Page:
Promoting Work Success for Youth Transitioning from Foster Care
by: National Clearinghouse on Families and Youth
May 5, 2016
A young man sits across the room from two executives, telling them why he wants to work for their chain of grocery stores. The scene may sound familiar to anyone who’s ever landed a job interview, but this job seeker’s circumstances are far from ordinary. At age 20, he is poised to age out of California’s foster care system, and this practice interview is part of a four-week program designed to help him find workplace success.
The iFoster Jobs Program began in 2015 to help youth aging out of foster care avoid common pitfalls like homelessness by finding work in the grocery industry. The organization currently partners with eight employers who agree to interview iFoster participants for available positions. Young people also meet regularly with iFoster staff to learn the professional skills they’ll need on the job and to address potential obstacles that may prevent them from maintaining steady work.
“We know that having a permanent job, with guaranteed hours, can provide the income that foster care youth need in order to be successful in their transition [to adulthood],” says Executive Director Serita Cox. “We recognize our youth, by the nature of how they grew up, need a comprehensive program, which is not just [teaching them] how to write a resume.”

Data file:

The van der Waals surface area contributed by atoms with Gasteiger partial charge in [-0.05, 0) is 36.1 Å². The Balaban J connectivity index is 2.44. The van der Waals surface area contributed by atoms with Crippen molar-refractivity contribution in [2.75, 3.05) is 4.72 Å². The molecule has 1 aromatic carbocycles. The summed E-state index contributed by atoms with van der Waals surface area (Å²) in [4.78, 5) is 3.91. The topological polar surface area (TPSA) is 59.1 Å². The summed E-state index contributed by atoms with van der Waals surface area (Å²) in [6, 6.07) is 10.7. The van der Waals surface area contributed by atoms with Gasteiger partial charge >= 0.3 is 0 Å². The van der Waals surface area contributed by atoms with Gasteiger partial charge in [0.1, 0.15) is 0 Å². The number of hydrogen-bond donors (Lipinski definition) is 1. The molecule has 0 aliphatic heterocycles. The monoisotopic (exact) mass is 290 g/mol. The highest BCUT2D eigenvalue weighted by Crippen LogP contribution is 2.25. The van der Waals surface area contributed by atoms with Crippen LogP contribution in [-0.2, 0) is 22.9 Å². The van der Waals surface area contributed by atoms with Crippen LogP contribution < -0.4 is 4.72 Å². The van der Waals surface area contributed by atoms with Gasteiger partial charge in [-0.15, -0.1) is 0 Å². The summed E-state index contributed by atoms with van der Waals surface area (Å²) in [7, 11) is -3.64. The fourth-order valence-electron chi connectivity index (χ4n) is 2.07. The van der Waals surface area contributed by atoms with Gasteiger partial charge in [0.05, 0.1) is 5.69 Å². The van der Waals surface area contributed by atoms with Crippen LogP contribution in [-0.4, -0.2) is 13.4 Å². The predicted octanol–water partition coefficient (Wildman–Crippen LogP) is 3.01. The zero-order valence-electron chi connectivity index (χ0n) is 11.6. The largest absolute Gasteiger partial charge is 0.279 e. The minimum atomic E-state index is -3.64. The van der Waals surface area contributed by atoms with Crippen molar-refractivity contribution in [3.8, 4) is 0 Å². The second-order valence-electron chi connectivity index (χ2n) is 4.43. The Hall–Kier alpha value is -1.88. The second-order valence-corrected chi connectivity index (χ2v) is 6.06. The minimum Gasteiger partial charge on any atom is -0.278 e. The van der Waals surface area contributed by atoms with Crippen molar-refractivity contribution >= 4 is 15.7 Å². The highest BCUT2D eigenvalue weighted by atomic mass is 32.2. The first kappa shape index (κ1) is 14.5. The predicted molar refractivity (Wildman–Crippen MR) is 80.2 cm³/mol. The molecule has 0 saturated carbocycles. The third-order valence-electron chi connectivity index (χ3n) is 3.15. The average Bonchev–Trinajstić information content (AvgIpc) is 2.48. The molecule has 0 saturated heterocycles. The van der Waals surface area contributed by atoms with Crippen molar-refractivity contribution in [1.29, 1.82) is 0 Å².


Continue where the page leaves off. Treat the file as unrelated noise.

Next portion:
More than a Job Search
Part of what makes iFoster unique, Cox says, is its ability to address many factors that can impact young people’s ability to work. For example, a young adult may find a job, but stop showing up if they lack reliable transportation or the right clothes. To address problems before they start, iFoster collaborates with child welfare agencies that can connect youth to concrete resources such as housing support, transportation, child care, and cell phones.
iFoster also works regularly with a network of employers offering a range of local jobs with different skillsets. These ongoing relationships help iFoster staff members prepare young people for the needs of a specific employer, Cox says, and to understand each company’s culture. Youth also learn which jobs might lead to additional benefits down the road, such as leadership opportunities and college scholarships.
According to Cox, demand for workers is outpacing supply, with employers continually seeking out more iFoster youth to interview. This need stems from a growing number of jobs and past participants’ success. In the past year, iFoster youth received 12 promotions, and one was named employee of the year, she says.
Embracing the Power of Alumni
Across the country in Largo, Maryland, the Fostering Change Network Foundation takes a different approach to prepare youth for professional success. The group of consultants is poised to host its 2016 Alumni Powerhouse Networking Conference, the first national professional conference planned for former foster care youth by foster care alumni and adoptees.
Both the network and its conference speak to the power of creating organic networks of support and opportunity for youth with histories of foster care involvement, says Founder Shalita O’Neale. By partnering with mentors who have shared similar experiences, young people can learn about different careers and the steps needed to pursue them.
Connecting alumni with other alumni creates a powerful bond and sense of trust, O’Neale adds, while showing young people that success is attainable. “Having role models and mentors makes all the difference,” she says. “If you can’t see yourself in someone who is successful, then you won’t think you can do it.”